The US Supreme Court [official website] heard oral arguments [day call, PDF] Wednesday on class certification procedures in stock and securities fraud litigation. In Halliburton Co. v. Erica P. Johnson Fund, Inc. [transcript, PDF] the court will decide whether the Fifth Circuit's ruling [text] is contradictory both to prior Supreme Court precedents and to the Federal Rule of Civil Procedure 23 [text] by requiring plaintiffs in securities fraud cases to show loss causation to obtain class certification, or whether that causation should be brought at trial. The Supreme Court ruling will settle a circuit split between the Fifth Circuit and the Third, Seventh and Second Circuits [opinions, PDF]. In deciding this case, the Supreme Court will determine what role causation of loss plays in the stage of certifying a class during a fraud-on-the-market securities case, which will impact the standard necessary to determine reliance in a class action securities lawsuit.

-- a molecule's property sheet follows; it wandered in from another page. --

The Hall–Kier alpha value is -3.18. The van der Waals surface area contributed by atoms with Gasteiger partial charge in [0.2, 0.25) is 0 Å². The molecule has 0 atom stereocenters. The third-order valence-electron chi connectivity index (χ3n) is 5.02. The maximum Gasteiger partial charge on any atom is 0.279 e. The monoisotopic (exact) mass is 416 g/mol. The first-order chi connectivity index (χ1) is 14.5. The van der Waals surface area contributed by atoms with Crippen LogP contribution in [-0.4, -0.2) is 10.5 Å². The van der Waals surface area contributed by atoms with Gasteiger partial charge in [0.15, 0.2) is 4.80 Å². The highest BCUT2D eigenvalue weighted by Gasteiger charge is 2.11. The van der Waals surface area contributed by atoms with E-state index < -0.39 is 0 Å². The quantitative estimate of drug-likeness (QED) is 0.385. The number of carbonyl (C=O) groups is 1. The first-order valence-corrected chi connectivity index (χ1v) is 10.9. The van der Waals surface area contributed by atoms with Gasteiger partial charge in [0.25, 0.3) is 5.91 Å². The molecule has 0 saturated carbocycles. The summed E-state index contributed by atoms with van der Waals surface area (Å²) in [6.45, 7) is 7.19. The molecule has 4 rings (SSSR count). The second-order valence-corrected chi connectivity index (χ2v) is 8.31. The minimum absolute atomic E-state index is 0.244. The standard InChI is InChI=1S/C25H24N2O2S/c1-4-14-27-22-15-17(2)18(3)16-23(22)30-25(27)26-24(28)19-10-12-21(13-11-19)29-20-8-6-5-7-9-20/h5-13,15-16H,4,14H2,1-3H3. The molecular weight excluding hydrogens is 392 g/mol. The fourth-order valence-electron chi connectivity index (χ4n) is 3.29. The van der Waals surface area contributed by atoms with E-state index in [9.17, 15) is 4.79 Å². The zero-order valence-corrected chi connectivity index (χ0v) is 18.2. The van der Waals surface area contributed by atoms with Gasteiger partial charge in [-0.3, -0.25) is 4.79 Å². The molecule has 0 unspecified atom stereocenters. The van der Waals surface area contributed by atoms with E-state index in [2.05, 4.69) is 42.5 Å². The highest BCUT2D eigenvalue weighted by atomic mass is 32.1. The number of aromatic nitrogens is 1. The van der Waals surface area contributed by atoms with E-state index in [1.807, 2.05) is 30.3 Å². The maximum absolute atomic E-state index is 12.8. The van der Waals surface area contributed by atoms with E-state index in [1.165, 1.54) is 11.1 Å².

This is not the Supreme Court's only reflection on class action lawsuits and securities. Last month, the Supreme Court ruled [JURIST report] 7-2 in Chadbourne and Parke LLP v. Troice [opinion, PDF] that the Securities Litigation Uniform Standards Act of 1998 (SLUSA) [text, PDF] did not bar the plaintiffs' state law class action suit. The lawsuit was brought by the victims of the multibillion dollar Ponzi scheme orchestrated by Allen Stanford [BBC profile; JURIST news archive]. In August a federal judge in Florida dismissed [JURIST report] a lawsuit against the Securities and Exchange Commission (SEC) [official website] over the agency's alleged failure to report Stanford's Ponzi scheme to the Securities Investor Protection Corporation (SIPC) [official website]. In June 2012 Stanford was sentenced [JURIST report] to 110 years in prison for his Ponzi scheme. The trial against Stanford began after a federal judge ruled in 2011 that he was competent to stand trial, overruling a previous determination [JURIST reports] that his anti-anxiety and anti-depression medications rendered him unable to meaningfully contribute to his defense.